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French outrage over 'inhumane' treatment of Strauss-Kahn highlights culture clash

Unless it is proven that International Monetary Fund head Dominique Strauss-Kahn raped a hotel maid in New York, it's none of the public's business, many French say.

By Correspondent / May 17, 2011

Dominique Strauss-Kahn, head of the International Monetary Fund, waits to be arraigned Monday, May 16, in Manhattan Criminal Court for the alleged attack on a maid who went into his penthouse suite at a hotel near Times Square in New York to clean it.

Richard Drew/Pool/AP

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As International Monetary Fund head Dominique Strauss-Kahn sits in an American detention center cell on Rikers Island, his case has spurred a hot debate on French attitudes toward politicians and sexual misconduct.

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Many in France are angry over the way US authorities have handled the Strauss-Kahn case, particularly the "perp walk" – which would be illegal in France – and the lack of bail, which they say implies that he has been presumed guilty, CNN reported.

"There's a general feeling of a media, a judicial fury – of a lynching," Jack Lang, France's former minister of culture and education and a Socialist Party lawmaker, told Europe 1 radio.

Lang called the American justice system "inhumane."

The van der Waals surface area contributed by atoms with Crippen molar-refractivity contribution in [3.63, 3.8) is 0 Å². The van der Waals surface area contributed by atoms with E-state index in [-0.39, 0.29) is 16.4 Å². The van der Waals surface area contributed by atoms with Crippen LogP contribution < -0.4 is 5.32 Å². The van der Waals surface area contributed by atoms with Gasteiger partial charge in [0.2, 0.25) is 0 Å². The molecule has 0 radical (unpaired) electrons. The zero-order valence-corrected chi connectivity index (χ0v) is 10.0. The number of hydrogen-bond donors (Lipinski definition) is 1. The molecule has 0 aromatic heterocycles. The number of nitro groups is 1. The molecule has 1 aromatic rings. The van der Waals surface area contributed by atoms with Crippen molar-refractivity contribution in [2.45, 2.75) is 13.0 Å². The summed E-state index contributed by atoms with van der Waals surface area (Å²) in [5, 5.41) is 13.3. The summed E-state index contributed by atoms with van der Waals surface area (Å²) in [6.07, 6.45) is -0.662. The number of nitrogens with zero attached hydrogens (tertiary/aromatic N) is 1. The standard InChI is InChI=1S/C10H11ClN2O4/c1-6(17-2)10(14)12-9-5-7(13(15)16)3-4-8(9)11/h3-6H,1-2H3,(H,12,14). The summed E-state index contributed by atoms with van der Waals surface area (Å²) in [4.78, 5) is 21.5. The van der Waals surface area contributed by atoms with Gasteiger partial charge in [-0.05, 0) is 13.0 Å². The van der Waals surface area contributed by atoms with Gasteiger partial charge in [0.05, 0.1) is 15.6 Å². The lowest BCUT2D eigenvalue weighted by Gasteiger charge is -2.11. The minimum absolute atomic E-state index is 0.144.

"For 48 hours now, only the side of the accusation has been heard ... and the versions given by police have been contradictory," he said. "The refusal to allow him out on bail, when no violent crime has been committed – even in America suspects are usually let go on bail if a violent crime has not been committed."

"They do feel he hasn't been given a chance to show his defense," [Nathan King, a correspondent for France 24 television network] said.

Robert Badinter, a member (like Strauss-Kahn) of France's Socialist party and a former justice minister, expressed dismay at the way the case was being handled in the US.

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He called Strauss-Kahn a friend and a man who many had rushed to accuse before even getting to the bottom of the situation. His comments were published in a roundup of reaction published by the French-language newspaper, Liberation.

"Where is the respect of the presumption of innocence?" he asked. "I see [in this situation] the failure of a system. It is a deliberate destruction, it is disgraceful, it has nothing to do with American justice. Why wasn't he released on bail? Because he is French? Because is the director of the IMF?"

Some have even gone so far as to speculate that his arrest was a plot by his political opponents who, working off of his reputation as the "Great Seducer," attempted frame him as a rapist – a possibility that Strauss-Kahn was concerned about even before the alleged assault, The Telegraph reports.

In the then off-the-record discussion on April 28, the International Monetary Fund chief said he could imagine a scenario where he was framed for a rape he did not commit. …

Mr. Strauss-Kahn then said there were three obstacles to his election: "Money (he is vastly wealthy), women, and my Judaism." Starting with the female question, the former Socialist finance minister said: "Yes, I love women, et alors?"

Strauss-Kahn elaborated on that concern, telling journalists he could "easily imagine 'a woman [who I supposedly] raped in a car park and who had been promised 500,000 or a million euros to invent such a story.' "

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